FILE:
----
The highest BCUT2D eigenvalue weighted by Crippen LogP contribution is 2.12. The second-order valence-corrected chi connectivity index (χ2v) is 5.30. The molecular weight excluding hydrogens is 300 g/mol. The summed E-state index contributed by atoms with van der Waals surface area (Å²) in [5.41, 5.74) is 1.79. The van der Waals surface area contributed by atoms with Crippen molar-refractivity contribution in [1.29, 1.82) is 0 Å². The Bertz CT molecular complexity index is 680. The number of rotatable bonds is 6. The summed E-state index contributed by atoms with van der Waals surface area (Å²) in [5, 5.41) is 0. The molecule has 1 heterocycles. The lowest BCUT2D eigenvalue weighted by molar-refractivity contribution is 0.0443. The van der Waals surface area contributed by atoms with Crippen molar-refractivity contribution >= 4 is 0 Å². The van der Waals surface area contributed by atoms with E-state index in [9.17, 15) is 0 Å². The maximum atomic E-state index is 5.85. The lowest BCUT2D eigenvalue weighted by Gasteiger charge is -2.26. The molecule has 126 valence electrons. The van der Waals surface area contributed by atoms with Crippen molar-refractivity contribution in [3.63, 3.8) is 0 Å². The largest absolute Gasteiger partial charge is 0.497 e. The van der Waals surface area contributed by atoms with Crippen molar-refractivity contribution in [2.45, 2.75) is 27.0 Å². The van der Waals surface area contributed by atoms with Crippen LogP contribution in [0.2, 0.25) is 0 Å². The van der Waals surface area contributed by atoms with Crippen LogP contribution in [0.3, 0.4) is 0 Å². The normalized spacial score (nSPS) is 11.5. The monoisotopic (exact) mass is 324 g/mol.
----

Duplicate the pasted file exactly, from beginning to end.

The highest BCUT2D eigenvalue weighted by Crippen LogP contribution is 2.12. The second-order valence-corrected chi connectivity index (χ2v) is 5.30. The molecular weight excluding hydrogens is 300 g/mol. The summed E-state index contributed by atoms with van der Waals surface area (Å²) in [5.41, 5.74) is 1.79. The van der Waals surface area contributed by atoms with Crippen molar-refractivity contribution in [1.29, 1.82) is 0 Å². The Bertz CT molecular complexity index is 680. The number of rotatable bonds is 6. The summed E-state index contributed by atoms with van der Waals surface area (Å²) in [5, 5.41) is 0. The molecule has 1 heterocycles. The lowest BCUT2D eigenvalue weighted by molar-refractivity contribution is 0.0443. The van der Waals surface area contributed by atoms with Crippen molar-refractivity contribution >= 4 is 0 Å². The van der Waals surface area contributed by atoms with E-state index in [9.17, 15) is 0 Å². The maximum atomic E-state index is 5.85. The lowest BCUT2D eigenvalue weighted by Gasteiger charge is -2.26. The molecule has 126 valence electrons. The van der Waals surface area contributed by atoms with Crippen molar-refractivity contribution in [3.63, 3.8) is 0 Å². The largest absolute Gasteiger partial charge is 0.497 e. The van der Waals surface area contributed by atoms with Crippen molar-refractivity contribution in [2.45, 2.75) is 27.0 Å². The van der Waals surface area contributed by atoms with Crippen LogP contribution in [0.2, 0.25) is 0 Å². The van der Waals surface area contributed by atoms with Crippen LogP contribution in [0.3, 0.4) is 0 Å². The normalized spacial score (nSPS) is 11.5. The monoisotopic (exact) mass is 324 g/mol.